This article is more than 1 year old
Net neutrality-lovin' Sweden mulls law to censor the internet
Huge policy U-turn has ISP up in arms
The Swedish government is considering overturning its long-held opposition to internet filtering – so says one of the country's most high-profile ISPs.
According to Bahnhof and its CEO Jon Karlung, the ISP received an email from an investigator who said he had been appointed by the government to look into regulating the Swedish gambling market.
The investigation is looking into a new licensing system that would require any gambling site to get a license from the government. Critically, however, in order to make the system enforceable, gambling websites that did not have a license to operate in Sweden would be blocked. And ISPs of course would be responsible for blocking off access to their websites, right down to the IP level.
Even though the investigation is clearly in its early stages, the fact that it is being considered at all has come as a shock to Swedes and the broader internet policy community. Sweden has maintained a firm line against any form of filtering or blocking, even when under intense pressure from other countries.
As one example, a Stockholm district court refused to order Sweden's second largest ISP to block access to copyright infringing website The Pirate Bay late last year saying it was not allowed under Swedish law.
The government... not so much
Although Swedish law is quite firm on the issue of filtering and blocking, the current government has repeatedly signaled that it has a different philosophy. It has repeatedly fought in court – and lost – to have the Pirate Bay's Swedish domains suspended.
It also passed a law requiring ISPs to store all the IP addresses of its customers in an effort to track down illegal file sharers. That was also struck down by the courts but the government held two investigations in order to find a way to reapply it and then do so back in 2014.
On both occasions, the ISP that has signaled its alarm in this case – Bahnhof – fought the Swedish government and won. In 2009, it simply refused to store its customer IP addresses and then when the government withdrew and then reapplied the same law it responded by offering every customers a free VPN service in order to make it impossible for it to hand over its customers' data.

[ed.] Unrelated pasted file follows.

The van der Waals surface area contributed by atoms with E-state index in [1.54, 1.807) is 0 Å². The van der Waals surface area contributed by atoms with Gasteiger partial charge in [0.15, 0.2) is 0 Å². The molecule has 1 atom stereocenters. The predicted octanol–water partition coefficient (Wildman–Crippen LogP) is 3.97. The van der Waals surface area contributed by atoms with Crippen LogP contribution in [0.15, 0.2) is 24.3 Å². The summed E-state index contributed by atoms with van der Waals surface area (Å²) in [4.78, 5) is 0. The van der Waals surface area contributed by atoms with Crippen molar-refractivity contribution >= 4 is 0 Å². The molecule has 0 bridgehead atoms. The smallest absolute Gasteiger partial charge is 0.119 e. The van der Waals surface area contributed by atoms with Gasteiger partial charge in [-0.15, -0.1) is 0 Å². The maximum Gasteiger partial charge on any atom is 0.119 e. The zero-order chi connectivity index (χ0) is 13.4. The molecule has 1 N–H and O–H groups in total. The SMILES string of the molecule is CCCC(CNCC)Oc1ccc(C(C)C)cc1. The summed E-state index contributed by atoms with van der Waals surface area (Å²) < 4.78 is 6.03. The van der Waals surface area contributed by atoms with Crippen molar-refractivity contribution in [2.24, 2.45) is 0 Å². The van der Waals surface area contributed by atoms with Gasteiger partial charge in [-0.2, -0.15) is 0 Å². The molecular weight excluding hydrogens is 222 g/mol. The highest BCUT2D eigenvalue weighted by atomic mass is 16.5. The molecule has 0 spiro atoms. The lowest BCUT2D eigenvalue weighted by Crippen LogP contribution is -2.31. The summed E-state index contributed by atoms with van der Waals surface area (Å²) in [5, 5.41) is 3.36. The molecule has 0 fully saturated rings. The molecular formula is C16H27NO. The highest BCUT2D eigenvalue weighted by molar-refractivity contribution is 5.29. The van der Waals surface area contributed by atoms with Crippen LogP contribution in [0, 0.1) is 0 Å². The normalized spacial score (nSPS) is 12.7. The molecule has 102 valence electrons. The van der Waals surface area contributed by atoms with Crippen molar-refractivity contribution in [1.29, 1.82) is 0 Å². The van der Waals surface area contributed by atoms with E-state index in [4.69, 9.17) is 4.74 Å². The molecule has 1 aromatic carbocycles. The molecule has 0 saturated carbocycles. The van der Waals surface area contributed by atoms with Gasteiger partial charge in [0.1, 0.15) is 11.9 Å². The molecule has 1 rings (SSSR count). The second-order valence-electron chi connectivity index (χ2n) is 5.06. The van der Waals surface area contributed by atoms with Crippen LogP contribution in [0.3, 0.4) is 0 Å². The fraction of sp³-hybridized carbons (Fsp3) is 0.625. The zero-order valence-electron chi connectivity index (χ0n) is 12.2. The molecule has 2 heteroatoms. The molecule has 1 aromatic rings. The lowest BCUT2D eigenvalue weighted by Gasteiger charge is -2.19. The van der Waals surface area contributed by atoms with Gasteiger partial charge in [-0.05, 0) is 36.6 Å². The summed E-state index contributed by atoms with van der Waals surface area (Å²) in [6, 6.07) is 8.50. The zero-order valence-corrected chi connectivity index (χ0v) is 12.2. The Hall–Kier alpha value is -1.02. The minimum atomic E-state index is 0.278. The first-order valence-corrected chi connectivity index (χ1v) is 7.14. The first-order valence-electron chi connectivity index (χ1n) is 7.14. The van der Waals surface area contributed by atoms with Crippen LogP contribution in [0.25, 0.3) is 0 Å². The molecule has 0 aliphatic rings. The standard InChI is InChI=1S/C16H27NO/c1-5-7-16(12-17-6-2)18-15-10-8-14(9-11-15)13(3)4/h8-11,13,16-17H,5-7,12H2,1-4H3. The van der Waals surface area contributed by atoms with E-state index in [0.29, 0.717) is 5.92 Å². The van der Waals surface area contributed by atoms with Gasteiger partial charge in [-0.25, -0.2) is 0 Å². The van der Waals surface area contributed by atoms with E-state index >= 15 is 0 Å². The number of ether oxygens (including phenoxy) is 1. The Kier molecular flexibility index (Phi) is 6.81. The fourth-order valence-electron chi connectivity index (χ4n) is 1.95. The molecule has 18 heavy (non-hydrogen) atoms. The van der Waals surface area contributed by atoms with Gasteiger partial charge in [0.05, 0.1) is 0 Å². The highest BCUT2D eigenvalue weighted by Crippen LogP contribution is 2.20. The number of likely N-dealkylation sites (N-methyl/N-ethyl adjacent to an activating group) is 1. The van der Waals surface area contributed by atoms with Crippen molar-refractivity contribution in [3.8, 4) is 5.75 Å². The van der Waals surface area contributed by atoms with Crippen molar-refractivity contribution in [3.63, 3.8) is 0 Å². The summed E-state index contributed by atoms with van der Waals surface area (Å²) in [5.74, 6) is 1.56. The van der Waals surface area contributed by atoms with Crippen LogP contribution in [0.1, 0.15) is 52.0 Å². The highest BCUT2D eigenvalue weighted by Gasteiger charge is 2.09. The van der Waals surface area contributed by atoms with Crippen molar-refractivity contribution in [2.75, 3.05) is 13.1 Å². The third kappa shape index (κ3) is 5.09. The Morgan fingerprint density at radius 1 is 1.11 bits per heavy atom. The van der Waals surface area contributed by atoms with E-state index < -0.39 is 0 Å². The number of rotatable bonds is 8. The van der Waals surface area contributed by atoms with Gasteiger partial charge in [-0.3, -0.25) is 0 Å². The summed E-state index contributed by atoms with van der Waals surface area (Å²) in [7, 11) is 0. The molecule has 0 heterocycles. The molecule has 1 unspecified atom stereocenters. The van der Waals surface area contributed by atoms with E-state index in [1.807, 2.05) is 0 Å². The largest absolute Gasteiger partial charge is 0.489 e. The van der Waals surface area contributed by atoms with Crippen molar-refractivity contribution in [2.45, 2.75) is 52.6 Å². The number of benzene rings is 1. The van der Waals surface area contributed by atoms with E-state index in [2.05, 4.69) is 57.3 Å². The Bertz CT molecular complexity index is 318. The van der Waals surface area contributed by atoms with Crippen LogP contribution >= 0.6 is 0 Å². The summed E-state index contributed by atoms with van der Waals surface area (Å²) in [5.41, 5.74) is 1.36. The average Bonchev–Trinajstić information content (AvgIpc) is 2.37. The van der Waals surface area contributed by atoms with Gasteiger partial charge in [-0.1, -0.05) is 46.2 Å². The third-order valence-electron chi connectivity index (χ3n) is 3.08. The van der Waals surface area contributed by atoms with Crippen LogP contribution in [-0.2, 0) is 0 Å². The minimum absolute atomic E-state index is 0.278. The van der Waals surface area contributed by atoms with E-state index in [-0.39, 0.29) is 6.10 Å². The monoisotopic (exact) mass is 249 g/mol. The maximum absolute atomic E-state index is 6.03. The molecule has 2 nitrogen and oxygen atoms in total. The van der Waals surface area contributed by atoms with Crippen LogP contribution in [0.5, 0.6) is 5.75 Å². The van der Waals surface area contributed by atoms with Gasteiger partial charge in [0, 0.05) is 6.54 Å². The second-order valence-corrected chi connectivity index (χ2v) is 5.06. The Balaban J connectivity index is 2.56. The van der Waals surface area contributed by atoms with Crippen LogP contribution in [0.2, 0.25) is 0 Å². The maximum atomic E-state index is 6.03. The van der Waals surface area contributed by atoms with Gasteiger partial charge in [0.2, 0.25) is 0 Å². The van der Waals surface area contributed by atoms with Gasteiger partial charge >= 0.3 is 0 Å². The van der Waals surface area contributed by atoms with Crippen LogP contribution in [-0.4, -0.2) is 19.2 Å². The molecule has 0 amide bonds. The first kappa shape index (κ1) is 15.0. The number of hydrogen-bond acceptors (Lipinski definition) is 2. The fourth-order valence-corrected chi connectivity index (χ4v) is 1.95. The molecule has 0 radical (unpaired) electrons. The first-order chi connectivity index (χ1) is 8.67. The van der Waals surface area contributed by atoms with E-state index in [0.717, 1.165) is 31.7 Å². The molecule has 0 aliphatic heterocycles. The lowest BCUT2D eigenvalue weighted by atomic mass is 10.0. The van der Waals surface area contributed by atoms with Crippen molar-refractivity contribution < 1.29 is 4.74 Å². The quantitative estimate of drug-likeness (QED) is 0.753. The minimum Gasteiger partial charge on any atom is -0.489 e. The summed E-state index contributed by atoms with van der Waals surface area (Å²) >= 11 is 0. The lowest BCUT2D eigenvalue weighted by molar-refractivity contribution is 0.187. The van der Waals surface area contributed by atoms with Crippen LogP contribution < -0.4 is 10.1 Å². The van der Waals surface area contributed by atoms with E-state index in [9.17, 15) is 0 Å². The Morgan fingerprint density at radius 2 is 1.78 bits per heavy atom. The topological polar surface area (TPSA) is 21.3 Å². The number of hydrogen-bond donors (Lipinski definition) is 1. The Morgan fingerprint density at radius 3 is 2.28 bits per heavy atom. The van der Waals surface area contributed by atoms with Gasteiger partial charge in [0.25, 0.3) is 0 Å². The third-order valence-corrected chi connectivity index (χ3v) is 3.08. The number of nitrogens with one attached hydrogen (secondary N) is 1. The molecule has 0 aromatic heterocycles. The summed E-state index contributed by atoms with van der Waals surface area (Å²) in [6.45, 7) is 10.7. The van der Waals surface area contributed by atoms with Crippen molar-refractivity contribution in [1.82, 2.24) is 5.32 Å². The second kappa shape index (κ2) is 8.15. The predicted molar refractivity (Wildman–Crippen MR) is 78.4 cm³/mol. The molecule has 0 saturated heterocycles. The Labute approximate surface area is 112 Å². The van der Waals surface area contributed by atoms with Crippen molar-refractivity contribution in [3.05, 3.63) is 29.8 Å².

It is worth noting too that Bahnhof hosts the controversial Wikileaks website at its super-secure data center in a bunker buried inside Stockholm's White Mountains.
When the Stockholm court refused to tell an ISP to block a website over copyright concerns, director of IT industry group Bitkom, Bernhard Rohleder, summed up many Swedes views when he said: "The blocking of websites should remain the last resort of network policy. As a measure against copyright infringement, it is quite excessive."
Give the Swedish government's repeated and determined efforts to find a way around its current laws however, some suspect it is now trying to find a different way to bring in laws that enable it to enforce internet filtering – and has hit on the regulation of gambling websites as a possible route to do that.
Once such a law is on the books, it would be easier to apply internet filtering to copyright infringement down the line.
"We will not take a position either for or against with regards to gambling," said Bahnho CEO Karlung. "However, we want to strongly warn of action to close parts of the internet that authorities deem objectionable." ®